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University of Illinois School of Law
Hurd, Heidi M.


I. Intentional Torts

A. Prima Facie (PF) Case / Defenses / Responses

Prima Facie Case
1.      Voluntary Tortious Act (actus reus)
2.      Wrongful Intention (mens rea)
3.      Harmful Consequences (Damages)
4.      Causation

If such criteria are not met—Motion to dismiss
If there are all facts but can’t prove one or more of them—Summary Judgment (court sustain the motion)
If goes to trial but no reasonable jury could find anything—Directed Verdict
If the plaintiff succeeds in proving these claims—Defendant may have some defenses

Prima Facie CaseàDefenses (by Δ) àReponses (by π)

B. 8 Consequences of intentional tort liability (v. negligence liability)
Contributory negligence not a defense 
Didn’t take better case of himself. Still some intent.
If π sued Δ for negligence, Δ can rebut with contributory negligence. 
Punitive damages are available! 
Designed to punish the Δ for egregious behavior—more than compensate. 
Use civil law to the ends of criminal law.
Nominal Damage
You have to show contact, court will assume nominal damages 
Not dischargeable in bankruptcy
Emotional Distress
Some harms are only compensable when they are intentional. 
If there is an intent to harm.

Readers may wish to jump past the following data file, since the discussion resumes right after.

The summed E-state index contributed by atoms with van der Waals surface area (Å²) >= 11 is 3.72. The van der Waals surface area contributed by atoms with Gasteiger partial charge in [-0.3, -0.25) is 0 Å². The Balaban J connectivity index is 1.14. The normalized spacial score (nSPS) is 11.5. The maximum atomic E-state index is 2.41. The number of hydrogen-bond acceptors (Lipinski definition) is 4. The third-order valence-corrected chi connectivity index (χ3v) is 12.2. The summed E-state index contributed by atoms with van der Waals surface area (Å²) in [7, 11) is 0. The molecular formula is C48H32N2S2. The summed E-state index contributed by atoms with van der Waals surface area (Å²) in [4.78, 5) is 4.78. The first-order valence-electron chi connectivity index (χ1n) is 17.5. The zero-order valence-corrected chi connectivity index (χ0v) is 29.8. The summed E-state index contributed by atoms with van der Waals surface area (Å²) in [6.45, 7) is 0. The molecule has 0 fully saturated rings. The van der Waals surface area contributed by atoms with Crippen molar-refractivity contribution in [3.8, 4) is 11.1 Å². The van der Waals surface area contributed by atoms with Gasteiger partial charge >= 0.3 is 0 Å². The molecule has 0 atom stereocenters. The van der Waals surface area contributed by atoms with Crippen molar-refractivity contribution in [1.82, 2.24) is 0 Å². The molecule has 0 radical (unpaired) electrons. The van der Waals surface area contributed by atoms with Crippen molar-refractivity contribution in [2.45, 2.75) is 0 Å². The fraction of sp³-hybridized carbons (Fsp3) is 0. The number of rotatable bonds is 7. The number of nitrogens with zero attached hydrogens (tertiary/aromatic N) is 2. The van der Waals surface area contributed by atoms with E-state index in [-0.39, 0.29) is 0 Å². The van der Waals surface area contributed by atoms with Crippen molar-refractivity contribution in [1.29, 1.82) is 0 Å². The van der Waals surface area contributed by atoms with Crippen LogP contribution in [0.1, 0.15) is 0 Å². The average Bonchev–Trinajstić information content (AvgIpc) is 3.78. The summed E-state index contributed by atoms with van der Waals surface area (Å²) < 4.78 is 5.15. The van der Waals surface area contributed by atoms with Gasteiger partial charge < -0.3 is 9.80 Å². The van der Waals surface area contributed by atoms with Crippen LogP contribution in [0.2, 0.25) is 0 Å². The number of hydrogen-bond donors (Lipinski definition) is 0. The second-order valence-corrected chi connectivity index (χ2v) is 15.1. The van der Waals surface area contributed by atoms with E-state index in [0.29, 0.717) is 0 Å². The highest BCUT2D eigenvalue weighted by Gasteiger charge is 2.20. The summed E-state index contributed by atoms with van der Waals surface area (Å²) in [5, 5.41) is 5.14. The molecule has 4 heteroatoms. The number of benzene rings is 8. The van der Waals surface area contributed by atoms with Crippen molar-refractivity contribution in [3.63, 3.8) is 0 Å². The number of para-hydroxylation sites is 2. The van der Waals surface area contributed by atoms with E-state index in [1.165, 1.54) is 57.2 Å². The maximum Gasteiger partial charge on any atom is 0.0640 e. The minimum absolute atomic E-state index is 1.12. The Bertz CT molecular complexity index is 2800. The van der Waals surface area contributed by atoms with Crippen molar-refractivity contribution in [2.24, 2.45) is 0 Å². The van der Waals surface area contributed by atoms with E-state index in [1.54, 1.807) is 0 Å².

Degree of causation is less
In negligence, is more difficult to have causation
IT contemplates/tolerates remote causation
Shorter Statute of Limitations
Youths may not be mature enough to be negligent. Sliding scale of reasonableness. Can’t hold children to the same standards in negligence.

C. The Elements of the Prima Facie Case for an Intentional Tort: The Example of Battery

Prima Facie Case for Battery

1.      Intend a harmful contact
2.      Intend the contact, but not its harmfulness
3.      Intend an act that causes a contact that is harmful or offensive.
I(Act)àH/O Contact

Explanation for 1
·        1 is not a requirement for mens rea of battery
Explanation for 2
·        Vosburg v. Putneyà2 intended no harm. This governs mens rea for battery. 
We all think 1 is battery. But this trial is different because of 2. 
·        Acts are not all intentional. 
Ownership is transitive: a=b, b=c, a=c 
Intentions are not. Hit someone else, tort. 
·        So is 1 and 2 the same? Actus rea succeeds, but mens rea. 
·        Why would liability be bounded by his anticipation? It’s enough to intend to contact. 
Vosburg Court: 1 would be a disaster for mens rea for battery. You don’t have to intend harm to be liable for being an intentional harm doer. You don’t have to intend offense to be liable for offensive battery. 
Explanation for 3
·        3 is much less strict, cast the net further
·        Loose causal chain more looseàGarrett v. Dailey (p7)
·        But Garrett is more about what it means to intend.
·        Then there would be no difference between intentional torts and negligence. Behind all negligent actions are voluntary intentions. Everything would be battery.  
àSo can’t go with rule 3. It’s too broad, it’s so broad, it will eat up all of negligence. Obsurd. Court doesn’t even try to spend time on this argument.